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How much do independent and assisted living communities cost?

A diagram displaying the cost difference between assisted living and independent living

The median monthly cost of assisted living is $4,500 in the United States, according to Genworth’s 2021 Cost of Care Survey,[01] while the average monthly cost of senior independent living is $2,552.[02]

It’s important to ask each community about their individual costs and services, as it’s not uncommon for costs to fluctuate annually or monthly. Assisted and independent living costs depend on many factors, including:

  • Apartment size and style. Anticipate price differences when selecting from different floor plans, as communities may offer a selection between studios, one- or two-bedroom apartments, and private or shared rooms.
  • Types of services needed. Some services may only be available as add-ons to the flat rate, like charging for transportation services, medication management, or guest meals. Concierge and guest services may also be included at some communities at an additional rate.
  • Level of luxury offered. Some communities feature elite services like on-site personal trainers, professional chefs, or amenities like heated pools or rooftop bars.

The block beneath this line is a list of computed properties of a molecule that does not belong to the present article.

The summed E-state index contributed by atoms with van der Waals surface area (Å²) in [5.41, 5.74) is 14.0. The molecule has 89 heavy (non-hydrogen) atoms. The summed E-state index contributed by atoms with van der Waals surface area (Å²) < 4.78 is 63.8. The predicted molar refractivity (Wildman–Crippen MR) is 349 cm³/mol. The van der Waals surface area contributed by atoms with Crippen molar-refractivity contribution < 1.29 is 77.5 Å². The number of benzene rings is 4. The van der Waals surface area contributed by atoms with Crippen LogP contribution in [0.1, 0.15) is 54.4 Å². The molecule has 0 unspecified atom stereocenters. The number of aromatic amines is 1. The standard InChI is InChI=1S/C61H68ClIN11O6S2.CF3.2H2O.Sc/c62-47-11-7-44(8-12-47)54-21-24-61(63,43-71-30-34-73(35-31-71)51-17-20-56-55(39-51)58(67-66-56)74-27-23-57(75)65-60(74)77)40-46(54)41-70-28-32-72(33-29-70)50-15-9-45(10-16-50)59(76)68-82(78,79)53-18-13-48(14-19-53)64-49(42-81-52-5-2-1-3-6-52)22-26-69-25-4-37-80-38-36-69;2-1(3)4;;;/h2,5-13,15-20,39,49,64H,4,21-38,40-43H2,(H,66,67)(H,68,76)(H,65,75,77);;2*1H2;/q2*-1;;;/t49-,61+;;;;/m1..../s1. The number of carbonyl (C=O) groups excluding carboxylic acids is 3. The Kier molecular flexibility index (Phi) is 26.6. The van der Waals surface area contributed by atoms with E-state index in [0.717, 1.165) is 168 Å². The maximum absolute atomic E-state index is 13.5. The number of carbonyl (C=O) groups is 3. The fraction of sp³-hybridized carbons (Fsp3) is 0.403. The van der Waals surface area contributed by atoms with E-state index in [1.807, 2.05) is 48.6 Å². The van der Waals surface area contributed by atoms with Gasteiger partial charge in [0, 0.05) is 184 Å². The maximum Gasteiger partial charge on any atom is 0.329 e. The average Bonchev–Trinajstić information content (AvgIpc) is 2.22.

• Community location. Assisted living in the Northeast usually is more expensive than in the Midwest and Southeast.

Independent living vs. assisted living: Which community is right for you?

Which community is right for your loved one?

When deciding what community is right for you or a senior loved one, start by taking both social and medical needs into consideration. Do you need assistance with ADLs but want to remain as active as possible? If so, an assisted living community can meet both of those needs. Are you hoping to leave behind trivial chores and live among other adults with shared interests? Independent living has you covered. Once you identify what’s most important— whether food and fun or friendships and wellness — you can more easily discover which particular community will be the best lifestyle fit.

An assisted living community may be the right decision for seniors who:

  • Need help with ADLs and minor nursing assistance but don’t require 24-hour medical care
  • Are in good health currently but know they’ll need more help soon
  • Are looking for social activities and new friendships